Does a set in C++ run in parallel, if not does C++ contain a set that takes advantage of OpenMP?

The standard container in C++ called a "set," I don't think it uses multi-threaded programming because it only uses one binary tree correct?

Is there a container in C++ similar to a set but is programmed using OpenMP so that it would operate faster than the standard set?
You can run queries on std::set (std::set::find()) in parallel, but additions and removals must be serialized. To my knowledge any set data structure will have the same constraints, or it will have other limitations, such as occasionally returning the wrong answer.

Are you having performance problems? Although not the fastest data structure, std::set is reasonably quick for most scenarios. If you're having performance problems you should make sure you're not doing something silly.
I know next to nothing about OpenMP, but I do not believe so.

The reason is fairly mundane, actually: a set has a single main purpose:

  • verify that an element is a member of the set

This cannot be done in any multithreaded way without synchronizing multiple threads, and the effort to do that typically outweighs what it takes to perform a lookup.

If you are dealing with literally billions of elements, then you are dealing with specialized memory handling already, and separating such a giant set into multiple objects is natural — at which point using multiple threads/processors/servers to check membership is not anything odd.

tl;dr
There is no reason that std::set should need to handle multiple threads.

Addendum
You can do it, actually, by playing with the set’s allocator. Whether this is worth the effort is not something I can answer.
this may be me not knowing what you want to do, but the KISS answer could be to shove your data into TWO (or more) sets and group them together in a class that does the MP stuff by using the built-in tools in parallel on each set and combining the result at the class level.
The correct choice of any data structure requires rather thorough knowledge of the actions required.

For example, any binary tree approach (typical of set) is chosen specifically for quick, frequent insertions and deletions. This is opposed to a sorted vector (or array), because insertion and removal of sorted information is not efficient, but searching is usually much faster, making it more suited in situations where searching is frequent but insertion and deletion almost never happens.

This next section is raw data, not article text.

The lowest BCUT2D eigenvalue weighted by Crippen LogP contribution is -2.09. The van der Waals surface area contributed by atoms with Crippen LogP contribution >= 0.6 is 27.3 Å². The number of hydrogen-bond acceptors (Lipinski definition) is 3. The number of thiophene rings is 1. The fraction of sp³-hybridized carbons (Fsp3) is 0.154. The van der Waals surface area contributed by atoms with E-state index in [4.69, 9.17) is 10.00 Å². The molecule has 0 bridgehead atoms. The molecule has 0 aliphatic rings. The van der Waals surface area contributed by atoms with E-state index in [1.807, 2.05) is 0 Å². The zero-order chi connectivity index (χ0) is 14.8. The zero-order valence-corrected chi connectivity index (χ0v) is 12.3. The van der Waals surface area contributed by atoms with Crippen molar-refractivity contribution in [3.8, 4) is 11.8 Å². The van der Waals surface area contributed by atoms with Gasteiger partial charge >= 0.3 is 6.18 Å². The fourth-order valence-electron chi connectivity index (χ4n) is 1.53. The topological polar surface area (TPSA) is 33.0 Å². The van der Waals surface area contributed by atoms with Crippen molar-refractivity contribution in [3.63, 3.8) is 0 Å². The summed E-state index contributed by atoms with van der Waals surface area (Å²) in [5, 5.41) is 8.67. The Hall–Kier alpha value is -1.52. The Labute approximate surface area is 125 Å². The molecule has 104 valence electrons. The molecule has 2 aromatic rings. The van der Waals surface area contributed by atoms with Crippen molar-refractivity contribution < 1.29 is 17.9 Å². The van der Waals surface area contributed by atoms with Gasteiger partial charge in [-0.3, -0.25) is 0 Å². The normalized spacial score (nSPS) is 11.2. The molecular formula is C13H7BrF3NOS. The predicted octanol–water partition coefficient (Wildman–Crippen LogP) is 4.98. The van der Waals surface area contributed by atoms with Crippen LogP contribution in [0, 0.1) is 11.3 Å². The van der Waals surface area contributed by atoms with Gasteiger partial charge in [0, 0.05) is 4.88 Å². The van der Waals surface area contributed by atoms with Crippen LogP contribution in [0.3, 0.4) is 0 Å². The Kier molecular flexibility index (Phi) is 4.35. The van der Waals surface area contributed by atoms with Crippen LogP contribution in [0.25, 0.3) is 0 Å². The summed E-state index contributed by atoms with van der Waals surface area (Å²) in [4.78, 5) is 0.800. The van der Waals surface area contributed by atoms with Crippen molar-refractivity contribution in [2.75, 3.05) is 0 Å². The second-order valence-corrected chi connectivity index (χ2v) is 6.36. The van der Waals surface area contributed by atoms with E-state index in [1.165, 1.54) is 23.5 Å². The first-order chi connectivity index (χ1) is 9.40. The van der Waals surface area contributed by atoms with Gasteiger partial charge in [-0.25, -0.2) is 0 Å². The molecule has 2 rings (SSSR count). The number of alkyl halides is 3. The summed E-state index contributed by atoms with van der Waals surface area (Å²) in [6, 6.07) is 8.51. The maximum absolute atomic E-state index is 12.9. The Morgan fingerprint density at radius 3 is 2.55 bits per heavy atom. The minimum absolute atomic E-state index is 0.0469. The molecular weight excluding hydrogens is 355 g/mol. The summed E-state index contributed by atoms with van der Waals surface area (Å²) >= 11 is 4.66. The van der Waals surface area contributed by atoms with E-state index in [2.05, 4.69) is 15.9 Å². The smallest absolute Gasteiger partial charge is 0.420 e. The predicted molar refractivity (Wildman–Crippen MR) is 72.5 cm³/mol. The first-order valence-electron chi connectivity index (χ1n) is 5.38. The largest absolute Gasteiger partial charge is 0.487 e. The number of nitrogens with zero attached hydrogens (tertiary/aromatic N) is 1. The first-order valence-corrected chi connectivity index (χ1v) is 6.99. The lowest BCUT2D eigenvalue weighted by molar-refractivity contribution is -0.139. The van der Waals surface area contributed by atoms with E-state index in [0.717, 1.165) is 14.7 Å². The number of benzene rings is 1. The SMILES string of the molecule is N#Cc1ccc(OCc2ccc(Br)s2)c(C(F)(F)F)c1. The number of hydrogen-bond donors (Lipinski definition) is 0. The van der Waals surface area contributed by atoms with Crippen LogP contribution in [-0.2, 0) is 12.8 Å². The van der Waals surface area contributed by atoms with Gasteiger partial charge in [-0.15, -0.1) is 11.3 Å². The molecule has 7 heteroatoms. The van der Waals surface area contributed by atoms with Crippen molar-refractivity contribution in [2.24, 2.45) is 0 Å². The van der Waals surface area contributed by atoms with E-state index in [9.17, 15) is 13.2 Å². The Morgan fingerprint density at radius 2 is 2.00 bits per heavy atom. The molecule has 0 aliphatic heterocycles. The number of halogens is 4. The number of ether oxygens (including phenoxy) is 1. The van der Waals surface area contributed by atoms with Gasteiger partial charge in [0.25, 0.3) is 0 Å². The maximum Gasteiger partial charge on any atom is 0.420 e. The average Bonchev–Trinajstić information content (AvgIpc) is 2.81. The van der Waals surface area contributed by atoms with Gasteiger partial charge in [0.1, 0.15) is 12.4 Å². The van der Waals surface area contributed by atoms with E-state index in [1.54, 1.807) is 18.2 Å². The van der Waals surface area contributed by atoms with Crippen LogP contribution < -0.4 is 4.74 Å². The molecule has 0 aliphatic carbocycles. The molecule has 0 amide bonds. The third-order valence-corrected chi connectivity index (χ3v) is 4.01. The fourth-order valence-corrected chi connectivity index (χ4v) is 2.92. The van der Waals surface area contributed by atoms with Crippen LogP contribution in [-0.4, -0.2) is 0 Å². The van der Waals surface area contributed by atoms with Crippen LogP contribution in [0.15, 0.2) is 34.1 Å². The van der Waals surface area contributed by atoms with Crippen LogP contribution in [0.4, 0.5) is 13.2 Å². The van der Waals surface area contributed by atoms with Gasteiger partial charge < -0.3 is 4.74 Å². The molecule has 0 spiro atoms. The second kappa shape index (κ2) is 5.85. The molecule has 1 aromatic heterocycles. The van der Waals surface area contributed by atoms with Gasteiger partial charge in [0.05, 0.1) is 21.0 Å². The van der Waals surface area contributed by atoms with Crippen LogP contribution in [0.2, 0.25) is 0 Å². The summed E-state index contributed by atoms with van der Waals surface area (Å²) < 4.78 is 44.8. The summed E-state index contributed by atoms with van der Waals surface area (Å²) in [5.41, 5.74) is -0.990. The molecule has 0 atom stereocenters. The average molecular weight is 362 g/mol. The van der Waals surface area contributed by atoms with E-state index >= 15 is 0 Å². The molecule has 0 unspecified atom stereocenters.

So, with your limited description, no one is in a good position to advise beyond what can be done for a binary tree structure.

Since the tree structure is balanced, the balancing algorithms quash the hope of threading insertion and deletion (thus, no parallel operation).

If you can be more specific about your application usage pattern, there may be more to offer.
Microsoft PPL has concurrent_unordered_set
https://docs.microsoft.com/en-us/cpp/parallel/concrt/parallel-containers-and-objects?view=vs-2019#unordered_set

Haven't used the library; a quick check does appear to provide some performance improvements.

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#include <unordered_set>
#include <ppl.h>
#include <concurrent_unordered_set.h>
#include <chrono>
#include <iostream>

int main()
{
    static const int N = 10'000'000 ;
    static const int M = 4'000'000 ;
    
	{
		std::unordered_set<int> set;

		const auto start = std::chrono::steady_clock::now();
		for( int i = 0 ; i < N ; ++i ) set.insert( i%M ) ;
		const auto end = std::chrono::steady_clock::now();

		using namespace std::chrono;
		std::cout << "sequential: " << duration_cast<milliseconds>(end-start).count() << " millisecs\n";
	}

	{
		concurrency::concurrent_unordered_set<int> set;

		const auto start = std::chrono::steady_clock::now();
		concurrency::parallel_for(0, N, [&set]( int i ) { set.insert( i%M ); }, concurrency::static_partitioner{} );
		const auto end = std::chrono::steady_clock::now();

		using namespace std::chrono;
		std::cout << "  parallel: " << duration_cast<milliseconds>(end-start).count() << " millisecs\n";
	}
}

sequential: 4502 millisecs
  parallel: 2659 millisecs

https://rextester.com/IOFR8338
adding to what Niccolo said, you can also double down. Ive kept a tree and a vector of the same data, ye olde time-space tradeoff, wasting space to save time.
sadraint wrote:
I don't agree with you


With whom? About what?
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